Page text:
SoundMan Super Hero

I’ve come across some great resources for church sound engineers recently. Here is one of them to read, then one to watch (at the end). Blessings to you in your ministry, to the praise of His Glorious grace!

SoundMan needs love. The church sound person is almost always a volunteer. This is not his full-time gig. During the week he’s repairing cars, selling insurance, cub reporting, peddling groceries, and on Sunday he becomes something other than a car repairer, insurance seller, cub reporter or grocer. He becomes -voila!- SoundMan! No one on the worship team cares anymore that he knows a Ford carburetor from one made by Chevy, or that he can tell you about the various whole life policies and their intricacies, or that the tomatoes are particularly good today. They just want excellent sound, and SoundMan had better come to the rescue. Bet on it, Sweet Polly Purebread prefers SoundMan over Underdog when she’s at the microphone.

Assuming that no local SoundMan wants to disappoint a frightened public that depends on him, I have some thoughts- the SoundMan Code- that will help him/her (yes, there is SoundWoman) do the job better and, when necessary, fake it convincingly.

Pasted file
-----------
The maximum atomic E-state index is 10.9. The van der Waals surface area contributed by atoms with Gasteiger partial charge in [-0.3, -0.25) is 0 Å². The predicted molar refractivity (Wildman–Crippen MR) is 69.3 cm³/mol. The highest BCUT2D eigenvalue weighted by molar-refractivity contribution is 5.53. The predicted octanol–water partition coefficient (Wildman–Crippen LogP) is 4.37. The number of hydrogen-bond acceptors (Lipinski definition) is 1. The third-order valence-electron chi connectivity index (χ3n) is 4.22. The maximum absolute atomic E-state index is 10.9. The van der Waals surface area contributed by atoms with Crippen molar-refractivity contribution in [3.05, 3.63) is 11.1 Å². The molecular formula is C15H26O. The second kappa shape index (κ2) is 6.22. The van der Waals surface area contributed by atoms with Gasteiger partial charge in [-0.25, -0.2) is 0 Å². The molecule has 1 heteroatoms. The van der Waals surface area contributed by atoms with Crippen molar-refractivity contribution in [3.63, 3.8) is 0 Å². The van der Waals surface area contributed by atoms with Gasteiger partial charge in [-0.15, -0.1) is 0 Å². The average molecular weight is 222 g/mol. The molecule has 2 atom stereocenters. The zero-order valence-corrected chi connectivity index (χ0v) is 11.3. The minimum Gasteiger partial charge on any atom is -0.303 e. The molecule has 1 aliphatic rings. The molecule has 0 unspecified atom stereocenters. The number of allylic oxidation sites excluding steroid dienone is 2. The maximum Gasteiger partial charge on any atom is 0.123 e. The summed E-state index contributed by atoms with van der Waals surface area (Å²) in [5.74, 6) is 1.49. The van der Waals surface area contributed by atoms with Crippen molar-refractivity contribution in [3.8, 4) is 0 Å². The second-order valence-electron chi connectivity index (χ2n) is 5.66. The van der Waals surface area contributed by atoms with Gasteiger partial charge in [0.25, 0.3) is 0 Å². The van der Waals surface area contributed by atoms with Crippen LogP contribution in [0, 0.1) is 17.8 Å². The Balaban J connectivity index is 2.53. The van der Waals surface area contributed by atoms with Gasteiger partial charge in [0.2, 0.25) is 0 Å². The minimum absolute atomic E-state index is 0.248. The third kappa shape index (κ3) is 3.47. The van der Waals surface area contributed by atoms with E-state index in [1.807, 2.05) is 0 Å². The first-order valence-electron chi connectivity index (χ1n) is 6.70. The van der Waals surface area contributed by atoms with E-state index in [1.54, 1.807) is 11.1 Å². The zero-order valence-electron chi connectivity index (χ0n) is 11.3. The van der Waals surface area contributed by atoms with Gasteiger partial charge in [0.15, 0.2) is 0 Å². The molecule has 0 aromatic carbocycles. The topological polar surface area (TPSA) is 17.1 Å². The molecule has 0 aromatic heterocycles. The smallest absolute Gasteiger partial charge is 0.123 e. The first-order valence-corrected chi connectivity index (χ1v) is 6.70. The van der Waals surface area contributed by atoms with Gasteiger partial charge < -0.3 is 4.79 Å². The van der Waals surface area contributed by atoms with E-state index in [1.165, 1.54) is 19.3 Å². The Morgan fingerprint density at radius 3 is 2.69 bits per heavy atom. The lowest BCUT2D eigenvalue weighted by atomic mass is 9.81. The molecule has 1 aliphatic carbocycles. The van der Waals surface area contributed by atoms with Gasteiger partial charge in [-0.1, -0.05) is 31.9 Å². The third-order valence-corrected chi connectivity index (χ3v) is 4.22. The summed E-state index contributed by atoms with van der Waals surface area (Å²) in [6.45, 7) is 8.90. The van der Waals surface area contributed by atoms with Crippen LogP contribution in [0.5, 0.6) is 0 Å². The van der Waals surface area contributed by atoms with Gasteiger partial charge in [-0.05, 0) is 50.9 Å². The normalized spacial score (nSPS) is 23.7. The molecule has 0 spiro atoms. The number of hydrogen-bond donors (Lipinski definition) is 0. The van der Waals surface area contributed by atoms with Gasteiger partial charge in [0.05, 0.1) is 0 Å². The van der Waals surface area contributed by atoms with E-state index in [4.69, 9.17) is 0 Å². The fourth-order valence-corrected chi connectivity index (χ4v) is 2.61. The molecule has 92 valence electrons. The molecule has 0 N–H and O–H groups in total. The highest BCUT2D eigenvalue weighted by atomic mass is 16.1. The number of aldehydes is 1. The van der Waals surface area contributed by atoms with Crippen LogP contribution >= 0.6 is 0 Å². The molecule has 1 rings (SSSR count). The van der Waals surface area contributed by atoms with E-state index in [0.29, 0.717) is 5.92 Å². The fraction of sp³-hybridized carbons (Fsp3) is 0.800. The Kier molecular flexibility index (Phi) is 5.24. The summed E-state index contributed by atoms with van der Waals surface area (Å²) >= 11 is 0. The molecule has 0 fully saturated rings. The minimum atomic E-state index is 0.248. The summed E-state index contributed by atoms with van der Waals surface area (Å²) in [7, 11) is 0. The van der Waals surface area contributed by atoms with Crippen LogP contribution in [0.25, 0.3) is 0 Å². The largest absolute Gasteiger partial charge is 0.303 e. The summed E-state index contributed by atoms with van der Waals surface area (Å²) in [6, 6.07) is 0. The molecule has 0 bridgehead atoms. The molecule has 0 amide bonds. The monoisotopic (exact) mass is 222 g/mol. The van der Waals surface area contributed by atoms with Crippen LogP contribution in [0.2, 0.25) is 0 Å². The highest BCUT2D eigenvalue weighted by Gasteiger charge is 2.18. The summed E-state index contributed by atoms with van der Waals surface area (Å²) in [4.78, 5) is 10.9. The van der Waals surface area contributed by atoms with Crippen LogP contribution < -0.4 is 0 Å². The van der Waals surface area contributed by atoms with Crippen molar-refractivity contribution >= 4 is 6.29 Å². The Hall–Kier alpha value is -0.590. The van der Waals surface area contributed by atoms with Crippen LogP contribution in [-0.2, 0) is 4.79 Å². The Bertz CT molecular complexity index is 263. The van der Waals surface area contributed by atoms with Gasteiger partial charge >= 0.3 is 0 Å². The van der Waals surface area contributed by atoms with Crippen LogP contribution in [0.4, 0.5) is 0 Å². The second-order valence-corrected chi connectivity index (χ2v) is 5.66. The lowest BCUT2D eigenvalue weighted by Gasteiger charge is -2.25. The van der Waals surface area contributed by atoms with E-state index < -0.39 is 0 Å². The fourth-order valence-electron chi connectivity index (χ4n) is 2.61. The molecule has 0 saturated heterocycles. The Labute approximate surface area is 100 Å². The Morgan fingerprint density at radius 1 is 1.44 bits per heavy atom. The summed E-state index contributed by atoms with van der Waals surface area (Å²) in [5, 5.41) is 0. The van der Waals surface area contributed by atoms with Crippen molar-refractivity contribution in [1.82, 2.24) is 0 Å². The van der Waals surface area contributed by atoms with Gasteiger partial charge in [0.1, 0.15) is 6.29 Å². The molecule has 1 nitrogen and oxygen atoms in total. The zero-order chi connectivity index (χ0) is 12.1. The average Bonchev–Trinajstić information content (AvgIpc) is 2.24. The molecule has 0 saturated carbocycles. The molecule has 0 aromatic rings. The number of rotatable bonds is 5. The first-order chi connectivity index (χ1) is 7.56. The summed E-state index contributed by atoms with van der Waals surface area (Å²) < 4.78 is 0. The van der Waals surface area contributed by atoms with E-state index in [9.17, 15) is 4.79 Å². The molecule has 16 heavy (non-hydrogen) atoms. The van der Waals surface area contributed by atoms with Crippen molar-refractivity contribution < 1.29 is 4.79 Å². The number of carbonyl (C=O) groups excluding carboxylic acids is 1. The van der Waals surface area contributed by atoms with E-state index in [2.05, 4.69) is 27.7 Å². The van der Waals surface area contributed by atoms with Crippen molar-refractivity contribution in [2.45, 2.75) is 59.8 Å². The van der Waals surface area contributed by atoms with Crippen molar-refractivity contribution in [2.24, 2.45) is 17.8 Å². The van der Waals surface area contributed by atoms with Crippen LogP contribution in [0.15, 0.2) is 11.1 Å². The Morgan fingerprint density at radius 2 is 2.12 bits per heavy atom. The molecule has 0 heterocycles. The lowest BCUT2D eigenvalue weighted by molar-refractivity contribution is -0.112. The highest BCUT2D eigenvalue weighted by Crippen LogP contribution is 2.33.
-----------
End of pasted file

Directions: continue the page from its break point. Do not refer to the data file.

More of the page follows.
1) SoundMan does best when no one knows his secret identity. That is, no one in the auditorium should be aware that there is anyone actually running sound. The better you do your job, the more invisible you are. You must strive to be the Clark Kent of your church. If anyone (other than guys like me) comes to you after the service and says ‘nice sound!,’ you have failed. It’s like someone saying “Aren’t you Superman with glasses on?”

2) SoundMan looks like other humans but he is different. He knows he is different. He has a responsibility at all times in all circumstances to be mindful of the fragile nature of the situation so that he can spring into action to quell any disturbance before the humans are even aware of it. That is, SoundMan does not close his eyes and sink into deep worship during the service. He runs sound like Nehemiah’s men rebuilt the walls of Jerusalem- they had a sword in one hand and a tool in the other. SoundMan never takes his mind or his eyes off the stage. He remains at his post with his hands on the mixer, always at the ready.

3) Soundman doesn’t simply wait for evil to happen and fight it. He anticipates. He prepares. He knows, according to the service plan, what should happen next and is prepared to make it go without a hitch. He knows when the pastor is going to introduce a video and has his finger on the play button ready to make a smooth segue from pastor to screen. And he has the volume adjusted so it is both ON and is at the proper level. He runs through the segue before the service to ensure that he is prepared. SoundMan is a Boy Scouts dream.